To communicate food safety more effectively in a culturally diverse environment, seven considerations are described:

  1. Physical: Increasing proximity and creating relevance by bringing people into one physical environment
  2. Perceptual: Awareness that everyone is biased and has perceptual limitations
  3. Emotional: Being consistent and transparent in communication is the foundation of trust
  4. Cultural: All people operate on cultural assumptions
  5. Language: People in some parts of the world prefer one-on-one conversation, whereas others prefer group conversation; understanding this predilection helps establish effective communication
  6. Gender: Men and women often have different ways of communicating
  7. Interpersonal: Creating an open environment for communication is key.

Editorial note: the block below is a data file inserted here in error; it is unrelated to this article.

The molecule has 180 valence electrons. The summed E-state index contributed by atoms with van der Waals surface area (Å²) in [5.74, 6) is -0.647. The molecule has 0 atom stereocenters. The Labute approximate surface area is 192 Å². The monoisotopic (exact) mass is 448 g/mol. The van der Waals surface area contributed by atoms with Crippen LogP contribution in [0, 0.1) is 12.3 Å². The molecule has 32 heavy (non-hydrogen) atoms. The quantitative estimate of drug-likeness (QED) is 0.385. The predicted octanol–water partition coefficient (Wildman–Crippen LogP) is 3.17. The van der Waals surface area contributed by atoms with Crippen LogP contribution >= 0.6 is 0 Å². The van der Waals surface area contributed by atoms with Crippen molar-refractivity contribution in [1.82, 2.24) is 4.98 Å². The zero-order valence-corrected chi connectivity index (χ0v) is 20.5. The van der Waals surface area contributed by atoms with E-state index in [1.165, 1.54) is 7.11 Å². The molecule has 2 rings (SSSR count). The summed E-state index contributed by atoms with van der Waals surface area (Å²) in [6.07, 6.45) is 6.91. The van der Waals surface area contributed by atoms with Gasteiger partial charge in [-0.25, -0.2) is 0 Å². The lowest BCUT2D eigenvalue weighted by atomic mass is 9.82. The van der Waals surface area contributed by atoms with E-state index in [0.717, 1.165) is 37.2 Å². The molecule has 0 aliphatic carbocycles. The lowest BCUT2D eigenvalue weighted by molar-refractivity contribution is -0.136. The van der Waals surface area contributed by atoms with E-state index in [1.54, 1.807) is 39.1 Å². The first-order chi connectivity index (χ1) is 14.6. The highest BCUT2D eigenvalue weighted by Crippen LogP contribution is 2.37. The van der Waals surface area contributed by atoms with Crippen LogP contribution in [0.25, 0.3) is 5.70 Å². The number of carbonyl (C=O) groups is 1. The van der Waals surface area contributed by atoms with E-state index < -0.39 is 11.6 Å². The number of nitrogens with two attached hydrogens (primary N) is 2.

To put these considerations to practice, a checklist can be created to track the removal of these barriers. The baseline is that communication should be based on organizational and regional culture, so that no one is left behind.

Preventive Approach

Up until 2010, the U.S. was used to a checkbox mentality, in which completed checklists and good audits equated to worry-free FSQ. Yet, auditors may not have examined the food environments and the effectiveness of the program; many details could be omitted. The year 2010 highlighted a shift in mentality in the U.S. that saw professionals adopting a preventive approach in food safety, marked by the passage of the 2011 Food Safety Modernization Act (FSMA) and the U.S. Food and Drug Administration's (FDA's) declaration of driving food safety culture. Canada underwent a similar phase in 2008 when a preventive mindset began to take hold, inspired by the 2008 Maple Leaf Listeria monocytogenes outbreak.